Reply 19, posted (9 years 10 months 1 week 19 hours ago) and read 4593 times:

I have found with Delta that is you are Medallion, there is no fee at all for switching flights same day, and it is confirmed seating.

Also, if you fly restricted fares, as long as you call them same calendar day as the flight, you ticket has full value for one year (you will have to pay a change fee to rebook later).


User currently offlineKaiGywer From United States of America, joined Oct 2003, 12286 posts, RR: 35
Reply 20, posted (9 years 10 months 1 week 18 hours ago) and read 4560 times:
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FORUM MODERATOR

USrampleadSTL, Land To Air Express forget about St Peter?  Smile How much did that cab ride cost you? Could have called me, I'd be cheaper than a cab  Nuts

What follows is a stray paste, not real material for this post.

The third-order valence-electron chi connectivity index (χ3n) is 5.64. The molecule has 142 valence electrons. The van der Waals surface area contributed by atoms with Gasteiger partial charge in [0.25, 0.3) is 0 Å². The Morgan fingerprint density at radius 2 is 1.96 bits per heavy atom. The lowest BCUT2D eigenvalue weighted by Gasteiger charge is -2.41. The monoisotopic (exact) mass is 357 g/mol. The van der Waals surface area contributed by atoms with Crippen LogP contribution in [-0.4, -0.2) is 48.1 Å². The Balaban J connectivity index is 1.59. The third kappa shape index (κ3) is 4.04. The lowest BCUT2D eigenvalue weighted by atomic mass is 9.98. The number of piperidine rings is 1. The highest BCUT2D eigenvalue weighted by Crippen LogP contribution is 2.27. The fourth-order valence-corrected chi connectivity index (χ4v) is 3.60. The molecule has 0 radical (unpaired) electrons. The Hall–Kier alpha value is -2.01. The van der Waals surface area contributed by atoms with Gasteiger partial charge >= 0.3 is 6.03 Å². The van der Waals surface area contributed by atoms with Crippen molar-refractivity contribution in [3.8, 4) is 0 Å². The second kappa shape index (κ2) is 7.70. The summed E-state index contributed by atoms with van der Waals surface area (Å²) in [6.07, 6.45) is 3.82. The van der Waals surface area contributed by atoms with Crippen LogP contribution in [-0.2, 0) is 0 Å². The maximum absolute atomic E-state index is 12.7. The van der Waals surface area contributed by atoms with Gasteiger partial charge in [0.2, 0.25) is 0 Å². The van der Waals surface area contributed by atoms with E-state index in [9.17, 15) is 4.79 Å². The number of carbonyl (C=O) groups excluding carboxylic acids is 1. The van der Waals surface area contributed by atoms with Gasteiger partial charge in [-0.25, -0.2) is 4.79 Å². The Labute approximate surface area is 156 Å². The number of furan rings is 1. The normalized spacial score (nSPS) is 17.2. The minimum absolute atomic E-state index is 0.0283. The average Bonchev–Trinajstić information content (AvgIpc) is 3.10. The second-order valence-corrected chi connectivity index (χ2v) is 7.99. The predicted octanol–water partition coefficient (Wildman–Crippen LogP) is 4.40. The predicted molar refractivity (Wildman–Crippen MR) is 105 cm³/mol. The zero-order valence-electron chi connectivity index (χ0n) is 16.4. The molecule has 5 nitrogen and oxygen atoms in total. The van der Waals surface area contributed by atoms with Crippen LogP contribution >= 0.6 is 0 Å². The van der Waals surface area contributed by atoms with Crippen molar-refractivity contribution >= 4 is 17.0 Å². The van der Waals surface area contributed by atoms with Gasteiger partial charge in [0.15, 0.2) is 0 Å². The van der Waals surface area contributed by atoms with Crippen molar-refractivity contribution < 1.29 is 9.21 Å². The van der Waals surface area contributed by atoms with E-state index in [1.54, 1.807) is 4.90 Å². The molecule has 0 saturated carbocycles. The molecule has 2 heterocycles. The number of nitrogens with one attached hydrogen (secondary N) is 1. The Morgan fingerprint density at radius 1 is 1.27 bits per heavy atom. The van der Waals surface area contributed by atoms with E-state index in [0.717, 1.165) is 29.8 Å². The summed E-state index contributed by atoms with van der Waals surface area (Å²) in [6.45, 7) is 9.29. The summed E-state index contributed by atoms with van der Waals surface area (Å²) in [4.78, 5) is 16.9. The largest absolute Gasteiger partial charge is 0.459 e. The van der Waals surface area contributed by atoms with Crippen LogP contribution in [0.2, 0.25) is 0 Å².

“Once you have tasted flight, you will forever walk the earth with your eyes turned skyward, for there you have been, an
User currently offlineAirbrasil From Brazil, joined Nov 2003, 205 posts, RR: 1
Reply 21, posted (9 years 10 months 1 week 7 hours ago) and read 4295 times:

Frontier you can fly stand by on any flight on the same day, if its the last flight we are expected to charge $100 change fee.. I gues attitude is everything, if a pax is very rude and demanding we will stick to the rule, but even if the excuse for being late really sucks but the pax is not lying at your face and being at least polite you can even get a confirmed seat for the next day...